Published on October 26, 2021

In recent weeks, China Evergrande Group, a major international debt issuer and one of the largest Chinese real estate companies, has been on the brink of collapse, causing market shockwaves. Now that the initial public shock has subsided and some of the smoke has cleared, experts are beginning to make sense of the situation given the recent developments.

China Evergrande: The Property Development Behemoth

Described by Fortune as the “great-granddaddy of China’s property bubble”, China Evergrande is a property development behemoth. According to Evergrande’s own website, the company has built more than 1,300 projects in more than 280 cities within China. But such high ambitions can be costly, and The Wall Street Journal’s Peter Santilli noted, “As of the end of 2020, the property developer had more than 700 projects under construction, covering 132 million square meters of total floor area. For comparison, the total floor area of the Empire State Building is about 257,000 square meters.”

China Evergrande’s $300 billion in Liabilities

These ambitions have helped Evergrande become positioned as a particularly leveraged company, owing a massive $300 billion, including $19 billion in USD denominated bonds, to a consortium of creditors including banks, contractors, foreign bondholders, local investors (including many employees), and homebuyers who paid in advance for new properties that the company is struggling to complete. To illustrate the breakdown noted above, the Wall Street Journal provided this graphic outlining the overall liabilities:

An important part of this debt load exacerbating the market concern: This $88.5 billion includes $7.4 billion in bond payments due in 2022 alone!

So what happened? While many investors only first heard of the company’s default risks in recent weeks, others have noted that this has all been going on since 2020, when Evergrande first began struggling to cover its debts. Evergrande bonds have been on a rapid decline since May, with a nosedive occurring in July. Per Fortune, on September 20th, Jim Reid, Head of Global Fundamental Credit Strategy at Deutsche Bank, wrote in a morning markets note, “It’s a confus[ing] world when equity markets are generally within a couple percent or so of their record highs whilst we’re seeing the biggest dollar-Asian-high-yield company, Evergrande, with $300 billion of liabilities, on the brink, with no-one really aware of how the work-out will be managed and whether [there will] be contagion.”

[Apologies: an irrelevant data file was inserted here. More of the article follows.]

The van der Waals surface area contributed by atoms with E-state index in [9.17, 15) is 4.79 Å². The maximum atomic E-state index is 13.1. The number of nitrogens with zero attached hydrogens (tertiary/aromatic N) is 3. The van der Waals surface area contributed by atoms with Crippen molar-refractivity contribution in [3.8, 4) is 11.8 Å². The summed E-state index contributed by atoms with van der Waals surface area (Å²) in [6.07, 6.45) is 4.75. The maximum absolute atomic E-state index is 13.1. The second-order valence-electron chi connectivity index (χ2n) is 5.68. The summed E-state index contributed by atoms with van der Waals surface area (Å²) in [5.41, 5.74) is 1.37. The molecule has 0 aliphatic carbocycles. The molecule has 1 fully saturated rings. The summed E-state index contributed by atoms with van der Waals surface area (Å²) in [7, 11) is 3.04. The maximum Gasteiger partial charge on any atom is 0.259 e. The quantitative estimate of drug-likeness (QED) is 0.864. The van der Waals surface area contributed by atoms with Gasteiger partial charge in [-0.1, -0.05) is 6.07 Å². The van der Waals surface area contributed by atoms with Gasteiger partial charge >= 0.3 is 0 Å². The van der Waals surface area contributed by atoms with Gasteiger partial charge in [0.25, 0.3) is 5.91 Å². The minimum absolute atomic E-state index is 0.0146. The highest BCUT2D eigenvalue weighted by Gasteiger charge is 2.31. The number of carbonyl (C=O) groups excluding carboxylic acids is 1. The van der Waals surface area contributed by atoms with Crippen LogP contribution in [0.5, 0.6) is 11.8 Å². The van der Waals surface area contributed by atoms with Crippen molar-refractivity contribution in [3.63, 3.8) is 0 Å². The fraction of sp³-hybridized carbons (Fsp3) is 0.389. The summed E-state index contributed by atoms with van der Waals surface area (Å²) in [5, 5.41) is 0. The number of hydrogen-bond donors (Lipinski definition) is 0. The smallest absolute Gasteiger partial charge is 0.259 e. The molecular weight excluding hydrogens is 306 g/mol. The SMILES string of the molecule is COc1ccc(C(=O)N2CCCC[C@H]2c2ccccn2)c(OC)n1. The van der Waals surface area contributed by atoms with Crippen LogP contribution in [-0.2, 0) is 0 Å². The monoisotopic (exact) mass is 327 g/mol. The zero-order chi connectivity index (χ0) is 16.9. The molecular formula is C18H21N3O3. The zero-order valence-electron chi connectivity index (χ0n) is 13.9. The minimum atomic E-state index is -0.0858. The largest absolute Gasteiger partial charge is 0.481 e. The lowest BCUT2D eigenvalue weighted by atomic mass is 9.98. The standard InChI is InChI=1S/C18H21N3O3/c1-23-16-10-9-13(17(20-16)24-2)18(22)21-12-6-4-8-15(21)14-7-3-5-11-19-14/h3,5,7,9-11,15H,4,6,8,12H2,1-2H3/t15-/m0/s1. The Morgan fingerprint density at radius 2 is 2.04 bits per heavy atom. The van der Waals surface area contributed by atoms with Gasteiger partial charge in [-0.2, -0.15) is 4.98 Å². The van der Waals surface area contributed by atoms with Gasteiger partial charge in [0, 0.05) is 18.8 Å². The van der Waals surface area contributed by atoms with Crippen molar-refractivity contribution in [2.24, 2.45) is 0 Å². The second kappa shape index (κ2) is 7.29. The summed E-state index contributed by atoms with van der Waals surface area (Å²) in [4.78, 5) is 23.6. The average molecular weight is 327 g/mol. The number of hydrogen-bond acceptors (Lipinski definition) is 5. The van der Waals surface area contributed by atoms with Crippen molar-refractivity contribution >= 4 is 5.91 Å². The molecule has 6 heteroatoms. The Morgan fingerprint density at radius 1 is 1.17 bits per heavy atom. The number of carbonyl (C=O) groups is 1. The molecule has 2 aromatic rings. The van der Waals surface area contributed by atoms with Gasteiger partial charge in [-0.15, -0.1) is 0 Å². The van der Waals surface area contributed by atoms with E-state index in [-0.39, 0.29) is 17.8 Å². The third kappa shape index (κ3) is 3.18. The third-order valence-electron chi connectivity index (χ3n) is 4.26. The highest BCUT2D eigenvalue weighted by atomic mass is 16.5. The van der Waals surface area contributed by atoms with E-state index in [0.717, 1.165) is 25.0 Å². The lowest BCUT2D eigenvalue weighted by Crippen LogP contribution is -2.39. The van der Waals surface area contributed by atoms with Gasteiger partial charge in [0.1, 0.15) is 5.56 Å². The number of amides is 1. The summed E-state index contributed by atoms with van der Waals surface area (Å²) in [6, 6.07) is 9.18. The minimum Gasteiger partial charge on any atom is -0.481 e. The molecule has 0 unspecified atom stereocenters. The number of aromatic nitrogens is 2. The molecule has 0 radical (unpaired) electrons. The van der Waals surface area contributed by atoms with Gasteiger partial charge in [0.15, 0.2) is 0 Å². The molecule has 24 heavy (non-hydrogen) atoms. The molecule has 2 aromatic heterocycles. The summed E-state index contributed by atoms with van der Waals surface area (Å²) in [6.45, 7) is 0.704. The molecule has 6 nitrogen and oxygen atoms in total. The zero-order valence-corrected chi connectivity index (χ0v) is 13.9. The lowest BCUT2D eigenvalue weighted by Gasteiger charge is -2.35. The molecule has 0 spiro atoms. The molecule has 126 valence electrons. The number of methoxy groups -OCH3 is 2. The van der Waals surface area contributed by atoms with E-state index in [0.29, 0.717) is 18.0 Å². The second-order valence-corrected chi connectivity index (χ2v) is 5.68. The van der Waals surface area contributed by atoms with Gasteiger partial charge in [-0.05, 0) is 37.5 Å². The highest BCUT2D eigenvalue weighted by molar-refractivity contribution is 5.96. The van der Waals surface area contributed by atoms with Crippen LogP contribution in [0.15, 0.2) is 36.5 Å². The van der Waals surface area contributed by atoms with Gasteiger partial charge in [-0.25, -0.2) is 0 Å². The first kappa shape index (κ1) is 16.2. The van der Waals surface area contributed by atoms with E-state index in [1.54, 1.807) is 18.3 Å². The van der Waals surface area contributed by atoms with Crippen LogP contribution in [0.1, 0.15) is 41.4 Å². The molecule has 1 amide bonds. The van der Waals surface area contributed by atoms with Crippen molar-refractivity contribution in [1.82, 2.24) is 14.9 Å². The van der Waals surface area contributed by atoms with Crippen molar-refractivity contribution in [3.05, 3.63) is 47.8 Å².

Ratings Downgrade

Investor confidence in the company’s stock is almost completely lost, with the price dropping 85% over the past 12 months.

On August 6th, Reuters reported that S&P Global had downgraded Evergrande’s ratings for the second time in less than two weeks, citing concerns regarding the ability to pay on upcoming debt payments. Moody’s and Fitch took similar actions within the same time frame. Then, in September, after China’s largest credit rating firm downgraded the firm amid more default concerns, Chinese regulators told major lenders to Evergrande not to expect interest payments due on some of their bank loans. On September 18th, these concerns became reality as interest payments to some of the company’s largest bank creditors were missed. (This miss was not immediately factored as a true default, as Evergrande has a 30-day grace period on those payments.)

China’s Lehman Brothers

After the downgrades and subsequent collapses in the bonds, many investors began to fear a larger, widespread issue with the Chinese conglomerate’s debts and began to panic. Many pundits have begun to question if this issue could become “China’s Lehman Brothers,” although analysts believe this perception is overblown. According to Rob Carnell, Regional Head of Research for Asia-Pacific at ING, this is not nearly as bad since Evergrande is not “a hedge fund with massive leveraged positions or a bank whose financial asset prices are hurtling towards zero.” The crash of Lehman Brothers was caused by a crash in financial instruments such as CDOs (Collateralized Debt Obligations), ultimately leading to a crisis of confidence in the health of the global banking industry. Evergrande owns the land, and therefore at least has salvageable assets that creditors will look to get their hands on in the event of default. Another aspect of difference is in the strong governmental control; where the U.S. government allowed Lehman Brothers to fail, many believe the Chinese government’s involvement in the real estate industry will disallow such a widespread crisis.